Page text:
City and regional planning (CRP) students presenting their work from New Orleans' 9th Ward May 9 in Sibley Hall are continuing their department's New Orleans Planning Initiative, launched days after Hurricane Katrina devastated parts of the city in August 2005.
The disaster-recovery and advocacy planning effort on behalf of the city's residents received $100,000 in initial funding from the College of Architecture, Art and Planning (AAP). The initiative has involved CRP faculty and hundreds of Cornell undergraduates and graduate students in fieldwork -- including research, design and neighborhood surveys -- and in preparing comprehensive plans for rebuilding the city, particularly the poor and working-class neighborhoods of the 9th Ward.
Working with ACORN, a national grassroots organization, since the early days of the initiative, CRP has organized nine field-based courses focused on the 9th Ward since 2005 and has helped fund nearly 20 full-time summer interns. Students, CRP and AAP have also helped fund numerous volunteer work weekends to gut and rehabilitate houses.
A fall 2006 CRP class, led by former department chair Ken Reardon, Ph.D. '90, gathered additional data for and prepared (with the assistance of CRP faculty) the 237-page "People's Plan for Overcoming the Hurricane Katrina Blues" -- a collaborative project with the University of Illinois at Urbana-Champaign and Columbia University that was presented to residents in January 2007.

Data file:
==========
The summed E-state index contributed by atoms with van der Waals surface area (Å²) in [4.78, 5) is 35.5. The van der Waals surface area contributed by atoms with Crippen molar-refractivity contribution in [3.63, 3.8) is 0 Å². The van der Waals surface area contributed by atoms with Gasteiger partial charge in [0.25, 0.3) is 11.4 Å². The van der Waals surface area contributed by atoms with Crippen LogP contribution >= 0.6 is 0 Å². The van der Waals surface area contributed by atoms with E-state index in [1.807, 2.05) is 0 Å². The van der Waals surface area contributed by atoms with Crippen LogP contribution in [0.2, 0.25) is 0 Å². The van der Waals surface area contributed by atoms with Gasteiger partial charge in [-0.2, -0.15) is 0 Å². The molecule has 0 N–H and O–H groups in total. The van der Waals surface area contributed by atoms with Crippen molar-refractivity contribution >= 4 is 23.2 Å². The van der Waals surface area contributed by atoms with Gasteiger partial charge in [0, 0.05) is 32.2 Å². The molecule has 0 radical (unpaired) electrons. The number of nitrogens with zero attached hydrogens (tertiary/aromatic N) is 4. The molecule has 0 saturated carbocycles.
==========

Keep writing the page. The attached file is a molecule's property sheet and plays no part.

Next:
Reardon said the plan's physical conditions data and "outstanding organizing by ACORN" encouraged city officials to invest $145 million of federal Community Development Block Grant funds in the Lower 9th Ward.
"The physical conditions survey made possible the economics of what you could rebuild," said professor John Forester, whose upcoming book on equity planning highlights Reardon's work. "Under the conditions that this city was facing, what Ken was able to do and what Cornell was able to do was a project of historic proportions."
In October, 40 CRP students helped prepare comprehensive recovery plans at a conference in Cleveland featuring a keynote address by professor Norm Krumholtz. Later that month, more than 65 students did field research in New Orleans' 7th and 8th districts.
Reardon gave a talk May 5 at the Cornell Club in Manhattan: "The Thrills, Spills and Chills of Recovery Planning in the Big Easy: Lessons From Cornell's New Orleans Planning Initiative."